In This Issue...
2022 Events: Summer Institutes
NCHC's Shared Principles & Practices
From the ED
Thoughts on containers and the transfer of wealth
Bucket list. Think outside the box. Don’t put all your eggs in one basket. You can’t fill from an empty bucket. Bucket brigades. Life is like a box of chocolates. Fruit basket upset. Don’t be a basket case. Pandora’s box.
In a recent report from the Nebraska Community Foundation, they led with this attention-grabbing fact: in the next twenty years, more wealth will leave the state with the transfer of land and inheritances, than will be built here. As a native, I was shocked by the numbers, and it gave me pause to think about what will happen when businesses and missions lose that support, and it leaves for areas with no direct ties to the people and land that initially generated it. What happens to small towns? Fire and medical facilities? Food and retail services?
So what do containers and the NCF report mean for NCHC, you ask?
I think there’s a great deal to tie together.
As the world shakes off the ongoing and immediate demands of health directives and isolate-in-place directives, it is still a little wobbly as the rehab for the economy impacts our finances, our priorities, and our vision. Most of us are faced with additional factors in our decision-making processes, which now include the emotional well-being of everyone impacted by almost any decision, and questions of ethics and morality. We are reminded daily (via email, social media, the news) of our shortcomings and how far we must go to make headway on so many fronts.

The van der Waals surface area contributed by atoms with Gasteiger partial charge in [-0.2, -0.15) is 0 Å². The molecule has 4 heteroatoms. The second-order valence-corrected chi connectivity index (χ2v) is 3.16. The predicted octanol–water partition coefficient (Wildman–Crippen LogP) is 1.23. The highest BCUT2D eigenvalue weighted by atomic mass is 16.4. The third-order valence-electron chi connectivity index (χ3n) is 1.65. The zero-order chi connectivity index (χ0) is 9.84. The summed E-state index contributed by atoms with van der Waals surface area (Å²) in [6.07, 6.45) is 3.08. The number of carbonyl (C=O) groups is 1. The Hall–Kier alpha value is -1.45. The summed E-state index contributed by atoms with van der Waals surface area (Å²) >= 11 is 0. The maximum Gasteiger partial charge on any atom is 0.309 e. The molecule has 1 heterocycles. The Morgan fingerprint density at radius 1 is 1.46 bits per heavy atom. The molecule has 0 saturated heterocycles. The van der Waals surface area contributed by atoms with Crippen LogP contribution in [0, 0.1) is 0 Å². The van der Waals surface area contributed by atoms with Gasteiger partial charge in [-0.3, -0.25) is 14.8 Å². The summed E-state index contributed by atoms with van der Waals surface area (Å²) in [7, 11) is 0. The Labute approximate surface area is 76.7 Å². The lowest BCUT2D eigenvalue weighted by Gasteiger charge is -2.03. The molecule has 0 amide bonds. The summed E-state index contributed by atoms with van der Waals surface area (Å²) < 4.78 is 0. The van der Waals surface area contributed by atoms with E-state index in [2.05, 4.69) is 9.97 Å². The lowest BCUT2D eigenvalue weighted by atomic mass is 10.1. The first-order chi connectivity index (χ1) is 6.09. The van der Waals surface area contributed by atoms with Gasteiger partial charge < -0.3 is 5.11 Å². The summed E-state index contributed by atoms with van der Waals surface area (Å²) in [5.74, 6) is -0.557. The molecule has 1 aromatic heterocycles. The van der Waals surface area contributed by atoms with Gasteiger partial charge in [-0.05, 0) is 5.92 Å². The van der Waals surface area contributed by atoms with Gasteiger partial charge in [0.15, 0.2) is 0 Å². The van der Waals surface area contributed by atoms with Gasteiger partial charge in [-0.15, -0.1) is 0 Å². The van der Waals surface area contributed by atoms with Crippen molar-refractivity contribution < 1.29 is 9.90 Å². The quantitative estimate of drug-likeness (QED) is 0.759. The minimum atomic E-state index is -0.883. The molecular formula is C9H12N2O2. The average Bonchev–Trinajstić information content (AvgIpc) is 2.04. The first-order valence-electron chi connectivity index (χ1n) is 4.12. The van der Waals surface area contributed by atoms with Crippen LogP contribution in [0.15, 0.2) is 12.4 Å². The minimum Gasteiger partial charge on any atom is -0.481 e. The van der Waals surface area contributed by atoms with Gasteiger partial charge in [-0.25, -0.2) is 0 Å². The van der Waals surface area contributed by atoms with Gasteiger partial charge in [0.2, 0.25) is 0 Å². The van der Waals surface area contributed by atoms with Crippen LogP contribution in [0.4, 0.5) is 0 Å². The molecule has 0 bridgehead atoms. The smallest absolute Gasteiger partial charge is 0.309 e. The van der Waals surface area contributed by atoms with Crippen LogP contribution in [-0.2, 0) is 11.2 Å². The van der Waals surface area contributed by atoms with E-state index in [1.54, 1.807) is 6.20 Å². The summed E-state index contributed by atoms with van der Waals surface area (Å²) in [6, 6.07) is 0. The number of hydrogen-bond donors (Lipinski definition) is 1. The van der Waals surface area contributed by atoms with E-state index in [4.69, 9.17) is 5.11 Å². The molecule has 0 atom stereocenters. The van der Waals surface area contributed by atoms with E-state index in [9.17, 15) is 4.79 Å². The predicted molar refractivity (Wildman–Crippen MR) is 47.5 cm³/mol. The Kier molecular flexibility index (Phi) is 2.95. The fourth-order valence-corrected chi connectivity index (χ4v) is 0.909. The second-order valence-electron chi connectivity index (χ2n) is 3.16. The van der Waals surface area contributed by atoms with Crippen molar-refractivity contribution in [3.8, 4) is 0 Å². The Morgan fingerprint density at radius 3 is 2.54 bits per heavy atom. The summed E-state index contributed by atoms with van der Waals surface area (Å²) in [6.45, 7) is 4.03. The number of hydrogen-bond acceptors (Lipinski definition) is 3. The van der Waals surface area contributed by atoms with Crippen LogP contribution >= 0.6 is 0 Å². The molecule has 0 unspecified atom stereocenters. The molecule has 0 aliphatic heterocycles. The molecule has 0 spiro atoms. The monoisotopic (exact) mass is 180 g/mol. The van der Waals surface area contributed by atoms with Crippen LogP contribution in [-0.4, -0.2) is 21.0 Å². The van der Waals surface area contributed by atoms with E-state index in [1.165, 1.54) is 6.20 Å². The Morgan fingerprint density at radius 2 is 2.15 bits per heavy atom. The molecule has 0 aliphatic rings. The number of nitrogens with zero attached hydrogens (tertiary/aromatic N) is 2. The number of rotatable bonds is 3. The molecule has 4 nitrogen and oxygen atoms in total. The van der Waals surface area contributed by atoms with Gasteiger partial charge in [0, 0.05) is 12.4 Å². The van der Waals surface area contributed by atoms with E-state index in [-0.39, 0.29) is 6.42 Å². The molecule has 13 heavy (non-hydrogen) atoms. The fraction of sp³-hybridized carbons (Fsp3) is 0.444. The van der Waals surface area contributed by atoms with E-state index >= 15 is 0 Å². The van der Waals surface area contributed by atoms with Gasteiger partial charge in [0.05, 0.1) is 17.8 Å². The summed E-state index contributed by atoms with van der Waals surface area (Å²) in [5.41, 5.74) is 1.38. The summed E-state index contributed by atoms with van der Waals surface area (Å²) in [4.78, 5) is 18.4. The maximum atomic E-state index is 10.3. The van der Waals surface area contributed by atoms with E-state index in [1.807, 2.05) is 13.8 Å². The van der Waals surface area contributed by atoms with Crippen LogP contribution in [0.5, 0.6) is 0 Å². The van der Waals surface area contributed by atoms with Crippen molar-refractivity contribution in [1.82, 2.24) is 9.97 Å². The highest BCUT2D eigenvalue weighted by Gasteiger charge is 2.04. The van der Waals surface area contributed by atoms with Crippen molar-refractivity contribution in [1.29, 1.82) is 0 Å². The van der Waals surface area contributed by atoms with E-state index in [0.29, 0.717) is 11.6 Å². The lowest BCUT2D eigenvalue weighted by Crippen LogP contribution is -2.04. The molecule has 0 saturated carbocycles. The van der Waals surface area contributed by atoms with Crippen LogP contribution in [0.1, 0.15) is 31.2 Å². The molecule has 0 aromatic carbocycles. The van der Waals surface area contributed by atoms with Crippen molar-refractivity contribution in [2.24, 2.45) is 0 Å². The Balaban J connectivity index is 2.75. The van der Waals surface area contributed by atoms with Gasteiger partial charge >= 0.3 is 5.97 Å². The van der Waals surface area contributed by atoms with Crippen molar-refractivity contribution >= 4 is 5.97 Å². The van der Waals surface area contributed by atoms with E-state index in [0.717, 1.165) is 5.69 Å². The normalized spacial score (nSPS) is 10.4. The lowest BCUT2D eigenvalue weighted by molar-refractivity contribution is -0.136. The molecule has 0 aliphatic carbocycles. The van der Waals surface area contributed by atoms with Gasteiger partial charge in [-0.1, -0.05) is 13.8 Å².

You can’t fill others’ buckets from your own empty bucket. But don’t be a basket case.
And as the new wave continues, project deadlines and traditional events are redesigned to better facilitate the new social and technological options and opportunities. Change is inevitable. What worked might still work, but the likelihood for guideline adjustments, leadership transitions, or shifts in schedules are built into the project management. Changes to banking and shopping, how we experience health care, and how our families and neighbors communicate all seem to require more strategic and pre-planning than before.
Fruit basket upset. Life is like a box of chocolates. But don’t open Pandora’s box.
Since everyone around us is doing the same, proactively planning when possible, and reacting when no one saw that coming, there are more options and other resources emerging. Experts, decision-makers, authors, philosophers, and visionaries are in high demand. The voices that are working to impact and persuade are pulled in many directions, lured by personal and professional validations. Requests for our time, donations, empathy, and, and, and seem to come from all parts of our lives, directly and indirectly.
Bucket brigades and bucket lists and thinking outside the box.
Let me reassure you, NCHC isn’t on fire. Finances are stable. We have more professional activities on the calendar this summer than ever before. Publications are in the pipeline. Diverse and innovative ideas are generating from almost every committee. Conference planning is well underway with some new projects.